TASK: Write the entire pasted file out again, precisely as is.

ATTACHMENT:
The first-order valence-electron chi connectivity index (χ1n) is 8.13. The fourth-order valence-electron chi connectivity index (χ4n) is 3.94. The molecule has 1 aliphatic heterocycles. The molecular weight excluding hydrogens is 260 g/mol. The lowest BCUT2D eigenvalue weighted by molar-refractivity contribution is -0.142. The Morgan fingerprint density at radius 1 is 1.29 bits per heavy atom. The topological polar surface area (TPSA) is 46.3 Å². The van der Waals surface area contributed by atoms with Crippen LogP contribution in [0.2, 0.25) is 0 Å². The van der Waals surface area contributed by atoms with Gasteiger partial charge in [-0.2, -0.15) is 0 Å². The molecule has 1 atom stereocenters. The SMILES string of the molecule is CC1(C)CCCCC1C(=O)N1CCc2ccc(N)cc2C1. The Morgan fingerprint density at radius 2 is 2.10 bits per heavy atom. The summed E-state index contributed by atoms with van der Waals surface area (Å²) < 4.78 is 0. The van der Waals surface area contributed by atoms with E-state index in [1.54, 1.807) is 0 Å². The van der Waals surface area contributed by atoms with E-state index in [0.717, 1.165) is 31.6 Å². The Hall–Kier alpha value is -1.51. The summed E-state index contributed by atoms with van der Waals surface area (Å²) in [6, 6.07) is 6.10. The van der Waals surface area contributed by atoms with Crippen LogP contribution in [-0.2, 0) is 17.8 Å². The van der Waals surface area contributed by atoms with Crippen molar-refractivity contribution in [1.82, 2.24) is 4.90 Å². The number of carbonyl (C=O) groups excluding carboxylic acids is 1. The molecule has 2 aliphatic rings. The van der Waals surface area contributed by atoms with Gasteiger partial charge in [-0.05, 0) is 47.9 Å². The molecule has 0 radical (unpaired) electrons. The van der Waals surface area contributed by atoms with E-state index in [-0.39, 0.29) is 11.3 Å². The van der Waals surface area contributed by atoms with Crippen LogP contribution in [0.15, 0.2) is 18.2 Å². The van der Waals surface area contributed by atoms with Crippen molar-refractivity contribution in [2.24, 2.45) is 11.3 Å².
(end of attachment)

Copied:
The first-order valence-electron chi connectivity index (χ1n) is 8.13. The fourth-order valence-electron chi connectivity index (χ4n) is 3.94. The molecule has 1 aliphatic heterocycles. The molecular weight excluding hydrogens is 260 g/mol. The lowest BCUT2D eigenvalue weighted by molar-refractivity contribution is -0.142. The Morgan fingerprint density at radius 1 is 1.29 bits per heavy atom. The topological polar surface area (TPSA) is 46.3 Å². The van der Waals surface area contributed by atoms with Crippen LogP contribution in [0.2, 0.25) is 0 Å². The van der Waals surface area contributed by atoms with Gasteiger partial charge in [-0.2, -0.15) is 0 Å². The molecule has 1 atom stereocenters. The SMILES string of the molecule is CC1(C)CCCCC1C(=O)N1CCc2ccc(N)cc2C1. The Morgan fingerprint density at radius 2 is 2.10 bits per heavy atom. The summed E-state index contributed by atoms with van der Waals surface area (Å²) < 4.78 is 0. The van der Waals surface area contributed by atoms with E-state index in [1.54, 1.807) is 0 Å². The van der Waals surface area contributed by atoms with E-state index in [0.717, 1.165) is 31.6 Å². The Hall–Kier alpha value is -1.51. The summed E-state index contributed by atoms with van der Waals surface area (Å²) in [6, 6.07) is 6.10. The van der Waals surface area contributed by atoms with Crippen LogP contribution in [-0.2, 0) is 17.8 Å². The van der Waals surface area contributed by atoms with Crippen molar-refractivity contribution in [1.82, 2.24) is 4.90 Å². The number of carbonyl (C=O) groups excluding carboxylic acids is 1. The molecule has 2 aliphatic rings. The van der Waals surface area contributed by atoms with Gasteiger partial charge in [-0.05, 0) is 47.9 Å². The molecule has 0 radical (unpaired) electrons. The van der Waals surface area contributed by atoms with E-state index in [-0.39, 0.29) is 11.3 Å². The van der Waals surface area contributed by atoms with Crippen LogP contribution in [0.15, 0.2) is 18.2 Å². The van der Waals surface area contributed by atoms with Crippen molar-refractivity contribution in [2.24, 2.45) is 11.3 Å².